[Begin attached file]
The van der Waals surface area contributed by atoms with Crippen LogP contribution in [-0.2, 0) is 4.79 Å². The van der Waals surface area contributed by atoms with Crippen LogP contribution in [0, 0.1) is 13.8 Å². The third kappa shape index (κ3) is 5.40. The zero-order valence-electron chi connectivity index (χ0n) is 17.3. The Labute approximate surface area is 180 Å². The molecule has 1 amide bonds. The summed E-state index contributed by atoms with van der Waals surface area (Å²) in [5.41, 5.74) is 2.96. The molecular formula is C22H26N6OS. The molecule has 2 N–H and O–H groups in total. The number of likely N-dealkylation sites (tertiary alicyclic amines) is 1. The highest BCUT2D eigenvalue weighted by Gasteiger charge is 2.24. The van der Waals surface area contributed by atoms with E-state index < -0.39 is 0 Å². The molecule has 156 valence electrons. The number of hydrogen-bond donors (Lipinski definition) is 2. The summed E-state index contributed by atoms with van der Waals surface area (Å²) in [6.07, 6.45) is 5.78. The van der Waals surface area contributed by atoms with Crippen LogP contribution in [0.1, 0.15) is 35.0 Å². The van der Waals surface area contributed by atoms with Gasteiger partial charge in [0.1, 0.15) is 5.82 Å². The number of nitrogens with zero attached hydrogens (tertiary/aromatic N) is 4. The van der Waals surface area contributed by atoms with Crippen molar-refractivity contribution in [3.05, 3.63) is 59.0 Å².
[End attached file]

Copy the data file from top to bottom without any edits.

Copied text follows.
The van der Waals surface area contributed by atoms with Crippen LogP contribution in [-0.2, 0) is 4.79 Å². The van der Waals surface area contributed by atoms with Crippen LogP contribution in [0, 0.1) is 13.8 Å². The third kappa shape index (κ3) is 5.40. The zero-order valence-electron chi connectivity index (χ0n) is 17.3. The Labute approximate surface area is 180 Å². The molecule has 1 amide bonds. The summed E-state index contributed by atoms with van der Waals surface area (Å²) in [5.41, 5.74) is 2.96. The molecular formula is C22H26N6OS. The molecule has 2 N–H and O–H groups in total. The number of likely N-dealkylation sites (tertiary alicyclic amines) is 1. The highest BCUT2D eigenvalue weighted by Gasteiger charge is 2.24. The van der Waals surface area contributed by atoms with E-state index < -0.39 is 0 Å². The molecule has 156 valence electrons. The number of hydrogen-bond donors (Lipinski definition) is 2. The summed E-state index contributed by atoms with van der Waals surface area (Å²) in [6.07, 6.45) is 5.78. The van der Waals surface area contributed by atoms with Crippen LogP contribution in [0.1, 0.15) is 35.0 Å². The van der Waals surface area contributed by atoms with Gasteiger partial charge in [0.1, 0.15) is 5.82 Å². The number of nitrogens with zero attached hydrogens (tertiary/aromatic N) is 4. The van der Waals surface area contributed by atoms with Crippen molar-refractivity contribution in [3.05, 3.63) is 59.0 Å².